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By Martin Heale
Even supposing hundreds and hundreds of established priories have been based throughout medieval Europe, they continue to be little studied and masses misunderstood. this primary full-length examine of the heritage of the one hundred forty or so daughter homes of English monasteries takes factor with the orthodox opinion that they have been essentially administrative in functionality. the writer starts through analyzing the explanations for the basis of those monasteries (frequently at the initiative of neighborhood landowners, or to foster very important neighborhood cults centering on relics of images), and the kinfolk among established priories and their mom homes, bishops and buyers. He is going directly to examine way of life in cells, the priories' interplay with their neighbours, their position within the area people, and their monetary viability. the weird trend of dissolution of those homes is additionally published. all through, Dr Heale argues that the established priories sheds loads of mild at the international of the small non secular condo, and means that those shadowy associations have been way more important to medieval faith and society than has been preferred.
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Extra resources for The Dependent Priories of Medieval English Monasteries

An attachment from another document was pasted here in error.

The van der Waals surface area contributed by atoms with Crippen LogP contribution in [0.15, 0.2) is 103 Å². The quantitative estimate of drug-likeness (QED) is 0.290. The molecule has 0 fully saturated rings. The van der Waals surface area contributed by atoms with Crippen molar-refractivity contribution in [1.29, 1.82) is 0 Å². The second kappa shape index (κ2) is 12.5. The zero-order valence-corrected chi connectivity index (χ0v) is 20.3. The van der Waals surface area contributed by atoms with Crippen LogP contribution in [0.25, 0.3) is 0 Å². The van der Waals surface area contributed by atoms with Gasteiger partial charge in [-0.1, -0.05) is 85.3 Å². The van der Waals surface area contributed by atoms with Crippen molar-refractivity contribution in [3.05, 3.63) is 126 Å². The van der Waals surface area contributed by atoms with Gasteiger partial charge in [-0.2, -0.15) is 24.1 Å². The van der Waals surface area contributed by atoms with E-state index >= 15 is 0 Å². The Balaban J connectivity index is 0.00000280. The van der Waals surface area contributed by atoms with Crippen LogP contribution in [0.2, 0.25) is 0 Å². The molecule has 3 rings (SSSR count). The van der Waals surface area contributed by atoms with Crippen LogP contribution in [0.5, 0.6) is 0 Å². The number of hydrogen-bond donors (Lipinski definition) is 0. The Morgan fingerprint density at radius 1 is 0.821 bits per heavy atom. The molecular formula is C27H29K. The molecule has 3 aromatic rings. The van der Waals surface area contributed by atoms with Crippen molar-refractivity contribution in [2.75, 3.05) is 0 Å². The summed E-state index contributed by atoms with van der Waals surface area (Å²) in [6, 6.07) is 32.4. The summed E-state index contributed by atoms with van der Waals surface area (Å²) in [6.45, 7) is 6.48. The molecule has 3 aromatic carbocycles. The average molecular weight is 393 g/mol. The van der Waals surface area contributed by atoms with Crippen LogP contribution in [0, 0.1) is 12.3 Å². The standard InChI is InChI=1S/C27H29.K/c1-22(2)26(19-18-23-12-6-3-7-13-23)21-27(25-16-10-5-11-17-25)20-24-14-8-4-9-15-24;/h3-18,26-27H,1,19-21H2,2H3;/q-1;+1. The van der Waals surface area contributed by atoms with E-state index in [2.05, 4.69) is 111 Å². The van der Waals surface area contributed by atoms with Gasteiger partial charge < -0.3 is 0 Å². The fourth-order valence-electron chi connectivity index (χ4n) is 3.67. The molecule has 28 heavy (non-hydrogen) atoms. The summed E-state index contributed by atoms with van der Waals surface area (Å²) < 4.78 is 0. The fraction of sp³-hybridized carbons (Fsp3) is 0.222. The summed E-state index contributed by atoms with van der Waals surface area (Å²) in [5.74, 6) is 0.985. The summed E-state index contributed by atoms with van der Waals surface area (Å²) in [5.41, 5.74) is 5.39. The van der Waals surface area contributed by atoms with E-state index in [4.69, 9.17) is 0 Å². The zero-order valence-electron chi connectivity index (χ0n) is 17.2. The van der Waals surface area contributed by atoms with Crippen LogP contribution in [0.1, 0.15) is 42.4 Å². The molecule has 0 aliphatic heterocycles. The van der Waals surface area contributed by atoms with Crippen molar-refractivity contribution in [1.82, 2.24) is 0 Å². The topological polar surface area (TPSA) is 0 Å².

Economic Reasons In the eyes of many historians, the daughter house was first and foremost an administrative tool. As we have seen, this was overwhelmingly the view of Professor Knowles, whose judgements remain highly influential today in writings on medieval monasticism. 34 All these writers couple together alien and English dependencies in their analyses without considering whether the two were necessarily alike. But in fact there is good reason to believe that French abbeys had a much greater need to dispatch monks to oversee the property granted to them by the Anglo-Norman baronage than did their English counterparts.
134–7. 48 If this late twelfth-century account can be trusted, it appears that on receipt of property in Devon, Battle immediately dispatched monks to administer its holdings in both Cullompton and Exeter. At first a single monk, Gunter, ‘an enterprising man’, was sent to Exeter but his replacement, Cono, was given an assistant. Cono ‘put his mind straightaway to enlarging and building up the place committed to him’, and through a combination of energetic management and the propagation of the cult of St Olaf he was able to attract sufficient benefactions to initiate the foundation of a sizeable cell, for which a new church dedicated to St Nicholas was built.
McCann (London, 1952). St Benedict himself established twelve monasteries at Subiaco, before departing to Monte Cassino, but each was ruled by its own abbot: C. Butler, Benedictine Monachism. Studies in Benedictine Life and Rule (London, 1919), pp. 8–9. Adomnán of Iona, Life of St Columba, ed. R. Sharpe (London, 1995). 16 THE DEPENDENT PRIORY AS DAUGHTER HOUSE houses, all of St Columba’s foundation, on both sides of the Irish Sea. 4 Although much about the organisation of the Ionan familia remains unclear, it retained sufficient cohesion to persist into the twelfth century.